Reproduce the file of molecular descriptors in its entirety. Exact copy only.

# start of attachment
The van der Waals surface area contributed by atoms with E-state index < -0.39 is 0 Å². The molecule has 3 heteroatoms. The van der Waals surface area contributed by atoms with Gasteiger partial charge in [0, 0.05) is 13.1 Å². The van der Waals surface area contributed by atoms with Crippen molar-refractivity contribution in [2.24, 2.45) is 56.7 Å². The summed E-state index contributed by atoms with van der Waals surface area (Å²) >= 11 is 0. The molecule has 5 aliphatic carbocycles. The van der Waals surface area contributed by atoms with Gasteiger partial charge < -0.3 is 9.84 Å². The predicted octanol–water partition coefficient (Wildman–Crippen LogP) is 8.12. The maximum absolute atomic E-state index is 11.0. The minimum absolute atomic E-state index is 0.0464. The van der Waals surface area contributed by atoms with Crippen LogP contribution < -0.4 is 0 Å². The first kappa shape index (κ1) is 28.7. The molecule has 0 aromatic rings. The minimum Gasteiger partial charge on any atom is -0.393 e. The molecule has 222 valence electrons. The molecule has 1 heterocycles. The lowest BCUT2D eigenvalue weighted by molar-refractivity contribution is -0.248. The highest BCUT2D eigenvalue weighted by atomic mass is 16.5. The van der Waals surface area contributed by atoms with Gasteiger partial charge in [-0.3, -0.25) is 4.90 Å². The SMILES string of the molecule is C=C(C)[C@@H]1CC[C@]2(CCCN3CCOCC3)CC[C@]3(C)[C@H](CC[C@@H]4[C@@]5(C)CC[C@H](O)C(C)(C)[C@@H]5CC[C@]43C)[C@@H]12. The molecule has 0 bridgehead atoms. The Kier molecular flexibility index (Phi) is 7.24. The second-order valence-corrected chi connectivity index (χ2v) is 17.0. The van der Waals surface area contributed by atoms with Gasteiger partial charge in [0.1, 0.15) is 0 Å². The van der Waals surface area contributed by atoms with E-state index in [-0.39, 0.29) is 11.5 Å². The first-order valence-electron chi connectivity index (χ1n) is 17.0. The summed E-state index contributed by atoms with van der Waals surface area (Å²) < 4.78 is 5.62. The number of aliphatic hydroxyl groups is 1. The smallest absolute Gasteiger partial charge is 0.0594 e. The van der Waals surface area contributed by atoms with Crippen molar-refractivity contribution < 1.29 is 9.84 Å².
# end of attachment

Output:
The van der Waals surface area contributed by atoms with E-state index < -0.39 is 0 Å². The molecule has 3 heteroatoms. The van der Waals surface area contributed by atoms with Gasteiger partial charge in [0, 0.05) is 13.1 Å². The van der Waals surface area contributed by atoms with Crippen molar-refractivity contribution in [2.24, 2.45) is 56.7 Å². The summed E-state index contributed by atoms with van der Waals surface area (Å²) >= 11 is 0. The molecule has 5 aliphatic carbocycles. The van der Waals surface area contributed by atoms with Gasteiger partial charge < -0.3 is 9.84 Å². The predicted octanol–water partition coefficient (Wildman–Crippen LogP) is 8.12. The maximum absolute atomic E-state index is 11.0. The minimum absolute atomic E-state index is 0.0464. The van der Waals surface area contributed by atoms with Crippen LogP contribution < -0.4 is 0 Å². The first kappa shape index (κ1) is 28.7. The molecule has 0 aromatic rings. The minimum Gasteiger partial charge on any atom is -0.393 e. The molecule has 222 valence electrons. The molecule has 1 heterocycles. The lowest BCUT2D eigenvalue weighted by molar-refractivity contribution is -0.248. The highest BCUT2D eigenvalue weighted by atomic mass is 16.5. The van der Waals surface area contributed by atoms with Gasteiger partial charge in [-0.3, -0.25) is 4.90 Å². The SMILES string of the molecule is C=C(C)[C@@H]1CC[C@]2(CCCN3CCOCC3)CC[C@]3(C)[C@H](CC[C@@H]4[C@@]5(C)CC[C@H](O)C(C)(C)[C@@H]5CC[C@]43C)[C@@H]12. The molecule has 0 bridgehead atoms. The Kier molecular flexibility index (Phi) is 7.24. The second-order valence-corrected chi connectivity index (χ2v) is 17.0. The van der Waals surface area contributed by atoms with Gasteiger partial charge in [0.1, 0.15) is 0 Å². The van der Waals surface area contributed by atoms with E-state index in [-0.39, 0.29) is 11.5 Å². The first-order valence-electron chi connectivity index (χ1n) is 17.0. The summed E-state index contributed by atoms with van der Waals surface area (Å²) < 4.78 is 5.62. The number of aliphatic hydroxyl groups is 1. The smallest absolute Gasteiger partial charge is 0.0594 e. The van der Waals surface area contributed by atoms with Crippen molar-refractivity contribution < 1.29 is 9.84 Å².